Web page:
Maturity-onset diabetes of the young

Maturity-onset diabetes of the young (MODY) is a group of several conditions characterized by abnormally high blood sugar levels. These forms of diabetes typically begin before age 30, although they can occur later in life. In MODY, elevated blood sugar arises from reduced production of insulin, which is a hormone produced in the pancreas that helps regulate blood sugar levels. Specifically, insulin controls how much glucose (a type of sugar) is passed from the blood into cells, where it is used as an energy source.

The different types of MODY are distinguished by their genetic causes. The most common types are HNF1A-MODY (also known as MODY3), accounting for 50 to 70 percent of cases, and GCK-MODY (MODY2), accounting for 30 to 50 percent of cases. Less frequent types include HNF4A-MODY (MODY1) and renal cysts and diabetes (RCAD) syndrome (also known as HNF1B-MODY or MODY5), which each account for 5 to 10 percent of cases. At least ten other types have been identified, and these are very rare.

HNF1A-MODY and HNF4A-MODY have similar signs and symptoms that develop slowly over time. Early signs and symptoms in these types are caused by high blood sugar and may include frequent urination (polyuria), excessive thirst (polydipsia), fatigue, blurred vision, weight loss, and recurrent skin infections. Over time uncontrolled high blood sugar can damage small blood vessels in the eyes and kidneys. Damage to the light-sensitive tissue at the back of the eye (the retina) causes a condition known as diabetic retinopathy that can lead to vision loss and eventual blindness. Kidney damage (diabetic nephropathy) can lead to kidney failure and end-stage renal disease (ESRD). While these two types of MODY are very similar, certain features are particular to each type. For example, babies with HNF4A-MODY tend to weigh more than average or have abnormally low blood sugar at birth, even though other signs of the condition do not occur until childhood or young adulthood. People with HNF1A-MODY have a higher-than-average risk of developing noncancerous (benign) liver tumors known as hepatocellular adenomas.

GCK-MODY is a very mild type of the condition. People with this type have slightly elevated blood sugar levels, particularly in the morning before eating (fasting blood sugar). However, affected individuals often have no symptoms related to the disorder, and diabetes-related complications are extremely rare.

RCAD is associated with a combination of diabetes and kidney or urinary tract abnormalities (unrelated to the elevated blood sugar), most commonly fluid-filled sacs (cysts) in the kidneys. However, the signs and symptoms are variable, even within families, and not everyone with RCAD has both features. Affected individuals may have other features unrelated to diabetes, such as abnormalities of the pancreas or liver or a form of arthritis called gout.

MODY is estimated to account for 1 to 3 percent of all cases of diabetes.

MODY can be caused by a mutation in one of several genes. HNF1A-MODY, GCK-MODY, HNF4A-MODY, and RCAD, are caused by mutations in the HNF1A, GCK, HNF4A, and HNF1B gene, respectively. All of these genes provide instructions for making proteins involved in the production of insulin to control blood sugar levels in the body. In particular, the proteins are important in specialized cells in the pancreas called beta cells, which secrete insulin.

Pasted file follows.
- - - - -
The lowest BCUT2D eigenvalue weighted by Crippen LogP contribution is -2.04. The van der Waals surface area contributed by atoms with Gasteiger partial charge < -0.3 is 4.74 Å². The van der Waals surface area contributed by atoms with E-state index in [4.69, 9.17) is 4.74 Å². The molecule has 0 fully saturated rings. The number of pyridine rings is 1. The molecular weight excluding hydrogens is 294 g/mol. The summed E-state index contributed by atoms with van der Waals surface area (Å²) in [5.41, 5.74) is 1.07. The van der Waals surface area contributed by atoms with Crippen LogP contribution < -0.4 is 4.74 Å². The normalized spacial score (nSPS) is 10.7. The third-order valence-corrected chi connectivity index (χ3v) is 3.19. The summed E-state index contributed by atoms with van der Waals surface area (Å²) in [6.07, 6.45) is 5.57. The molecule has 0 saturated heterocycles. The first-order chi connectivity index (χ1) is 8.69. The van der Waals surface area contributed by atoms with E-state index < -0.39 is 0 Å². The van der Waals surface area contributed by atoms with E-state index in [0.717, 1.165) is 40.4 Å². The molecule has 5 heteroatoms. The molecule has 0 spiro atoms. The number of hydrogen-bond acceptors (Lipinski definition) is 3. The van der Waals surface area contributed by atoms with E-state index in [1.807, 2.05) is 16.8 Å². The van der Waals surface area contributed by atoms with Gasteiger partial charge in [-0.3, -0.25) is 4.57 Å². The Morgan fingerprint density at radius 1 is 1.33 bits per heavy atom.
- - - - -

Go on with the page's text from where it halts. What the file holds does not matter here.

The proteins produced from the HNF1A, HNF4A, and HNF1B genes all act as transcription factors, which means they control the activity of other genes. In particular, these proteins regulate genes that direct the development and function of beta cells. HNF1A, HNF4A, or HNF1B gene mutations result in production of an altered transcription factor that is unable to function normally. These changes alter gene activity in cells, impairing normal beta cell development and function. As a result, beta cells are less able than normal to produce insulin in response to sugar in the blood, which means the body cannot control blood sugar. Elevated blood sugar results in the signs and symptoms of MODY. Some of these MODY-related genes play roles in the development of other body systems, in addition to beta cells. Disrupted development of these systems underlies additional signs and symptoms in particular forms of MODY. For example, the HNF1B gene is involved in kidney development, which helps explain the kidney abnormalities in people with RCAD.

The protein produced from the GCK gene acts as a sensor that recognizes when the amount of glucose in the blood rises. In response, the protein helps stimulate the release of insulin from beta cells so sugar can be taken up and used by cells for energy. This protein also helps determine when excess sugar should be taken into liver cells and stored. Mutations in the GCK gene limit the protein's ability to sense a rise in blood sugar, so levels remain elevated.

Other genes involved in controlling blood sugar cause rare types of MODY. It is likely that additional genes that have not been identified are also involved in the condition.

MODY is inherited in an autosomal dominant pattern, which means one copy of the altered gene in each cell is sufficient to cause the disorder.

In most cases, an affected person inherits the mutation from one affected parent. Other cases result from new mutations in the gene and occur in people with no history of the disorder in their family.